37 Droperidol May be evil … However
Droperidol is associated with QTc prolongation This temporal and dose dependent association has not been proven to be related to torsades de pointes in any type of randomized or controlled setting Case reports suggest that rare cardiac events may be associated with droperidol administration but none are causally associated with it’s use Analogous situations exist with other medications including haloperidol, cyclobenzaprine, and 5HT3 antagonists

38 Droperidol Recommendations
Ongoing safety monitoring should occur Avoid use with other agents which prolong the QT interval, change target drug metabolism, or in patients with known cardiac dysrhythmias Consider ECG monitoring if elevated doses are required or use is indicated in a patient with known risk factors Use the minimum effective dose Consider alternative agents if doses > 5mg are indicated Kao LW et al Annals of Emergency Medicine 2003;41:546-58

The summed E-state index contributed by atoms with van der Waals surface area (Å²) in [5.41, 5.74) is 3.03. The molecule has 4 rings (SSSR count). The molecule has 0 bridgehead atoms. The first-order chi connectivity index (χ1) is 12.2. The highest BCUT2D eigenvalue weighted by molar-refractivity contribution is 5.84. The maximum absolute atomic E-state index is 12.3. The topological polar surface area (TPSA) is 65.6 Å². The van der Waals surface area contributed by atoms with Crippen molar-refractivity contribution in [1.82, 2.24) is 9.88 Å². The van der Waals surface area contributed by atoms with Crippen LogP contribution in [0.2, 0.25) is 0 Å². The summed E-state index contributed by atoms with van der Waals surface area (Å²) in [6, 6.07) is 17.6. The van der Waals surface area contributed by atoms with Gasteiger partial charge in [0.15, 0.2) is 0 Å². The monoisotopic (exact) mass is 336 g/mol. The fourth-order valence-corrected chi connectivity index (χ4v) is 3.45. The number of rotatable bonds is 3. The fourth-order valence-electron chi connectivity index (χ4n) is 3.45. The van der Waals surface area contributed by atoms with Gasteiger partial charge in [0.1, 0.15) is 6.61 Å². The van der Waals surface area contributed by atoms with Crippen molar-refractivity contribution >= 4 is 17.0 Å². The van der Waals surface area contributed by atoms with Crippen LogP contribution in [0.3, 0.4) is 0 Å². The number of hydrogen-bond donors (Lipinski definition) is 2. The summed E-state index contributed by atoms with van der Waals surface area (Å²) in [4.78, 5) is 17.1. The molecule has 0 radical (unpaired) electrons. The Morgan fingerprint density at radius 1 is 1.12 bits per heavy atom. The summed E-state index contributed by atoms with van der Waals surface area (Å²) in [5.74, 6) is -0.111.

39 Combinations D2 Antagonist 5HT3 Antagonist Other Metoclopramide
Prochlorperazine Haloperidol Droperidol Promethazine 5HT3 Antagonist Ondansetron Other Dexamethasone Lorazepam Dronabinol Dimenhydrinate Diphenhydramine Meclizine Scopolamine Hyoscyamine Trimethobenzamide

40 NonPharmacologic Approaches
Decrease Milk products Clear liquid diet Bland diet Decrease sources of smell (cold and room temperature food) Manage anxiety Distraction techniques, guided imagery NG tube

41 Other Issues Multiple agents common Ginger, Peppermint oil Hydration
Acupressure Marijuana

42 Results Are the Bottom Line

43 Thank you!